Webber, who also formerly served as commissioner of the state Department of Environmental Management, said Mr. Swift’s “predictions were always spot-on.”
Mr. Swift’s son John Jr. recalled that “there were no spreadsheets then — he was just writing these things down. He didn’t go to the Kennedy School. He was a plumber, but he had a knack with numbers.”
The oldest of six siblings, John Maynard Swift Sr. was born in North Adams in 1941, a son of Ashley Swift and Vivian Scrivens.
A first baseman, he was on a team that came within one victory of heading to the Little League World Series in 1953.
Having entered first grade at 5, Mr. Swift was 16 when he graduated from St. Joseph’s High School in North Adams. He waited a year before college and took a full-time job at his family’s plumbing business, Ashley Swift & Sons, where he had begun working when he was young.
Mr. Swift then spent two years in Boston, where he graduated from what is now Wentworth Institute of Technology with an associate’s degree in engineering before moving to Greenfield for several months to work as an architectural draftsman.
“He was thinking of going off and becoming an architect,” Jane said, “and he met my mom and they fell in love.”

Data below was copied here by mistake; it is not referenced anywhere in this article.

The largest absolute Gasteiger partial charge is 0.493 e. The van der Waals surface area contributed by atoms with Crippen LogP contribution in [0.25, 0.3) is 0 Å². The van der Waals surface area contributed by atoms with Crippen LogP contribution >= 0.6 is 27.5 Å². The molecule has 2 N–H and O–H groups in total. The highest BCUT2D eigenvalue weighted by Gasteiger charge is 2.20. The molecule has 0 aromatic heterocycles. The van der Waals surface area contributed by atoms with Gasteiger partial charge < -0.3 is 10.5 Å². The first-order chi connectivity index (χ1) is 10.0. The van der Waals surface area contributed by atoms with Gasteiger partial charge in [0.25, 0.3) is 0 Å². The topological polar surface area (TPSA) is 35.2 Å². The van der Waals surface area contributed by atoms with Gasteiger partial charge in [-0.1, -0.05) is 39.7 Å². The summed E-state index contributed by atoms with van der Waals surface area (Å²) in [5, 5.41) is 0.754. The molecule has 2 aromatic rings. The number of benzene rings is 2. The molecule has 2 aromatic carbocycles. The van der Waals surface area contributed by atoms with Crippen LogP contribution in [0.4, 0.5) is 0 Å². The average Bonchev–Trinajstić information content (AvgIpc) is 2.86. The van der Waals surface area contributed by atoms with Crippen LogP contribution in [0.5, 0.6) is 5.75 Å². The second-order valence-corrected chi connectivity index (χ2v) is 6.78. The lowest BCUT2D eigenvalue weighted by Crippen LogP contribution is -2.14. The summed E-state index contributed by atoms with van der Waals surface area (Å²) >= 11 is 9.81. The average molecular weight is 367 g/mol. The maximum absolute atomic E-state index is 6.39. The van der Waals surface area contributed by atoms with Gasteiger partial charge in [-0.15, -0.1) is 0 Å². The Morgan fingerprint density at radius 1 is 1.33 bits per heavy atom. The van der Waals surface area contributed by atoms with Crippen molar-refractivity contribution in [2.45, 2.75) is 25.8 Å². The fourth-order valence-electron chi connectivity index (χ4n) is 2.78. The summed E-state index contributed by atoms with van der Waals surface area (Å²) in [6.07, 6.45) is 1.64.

Jack Swift and Jean Kent had volunteered to be in the Roberts Co. fashion show that was part of the community’s fall foliage festival — Mr. Swift would later refer to it as his “modeling gig.”
Jean was then a student at the teachers college in North Adams that is now the Massachusetts College of Liberal Arts. They married in 1963.
As Mr. Swift settled back in North Adams, and into his family’s business, Jean taught kindergarten until the first of their children was born. She later was a substitute teacher, and when her children were older she returned full time to teach middle school pupils and classes in the Old Testament.
Mr. Swift, meanwhile, rose to become president of Ashley Swift & Sons, whose workers included many employees from his extended family. Though he obtained a master plumber’s license, his hours were soon filled with managing the business.
“He was very meticulous about how he did his work,” said his son John, who worked for him for a while and now lives in Arlington. “He planned everything out in a certain way. Part of that was his personality.”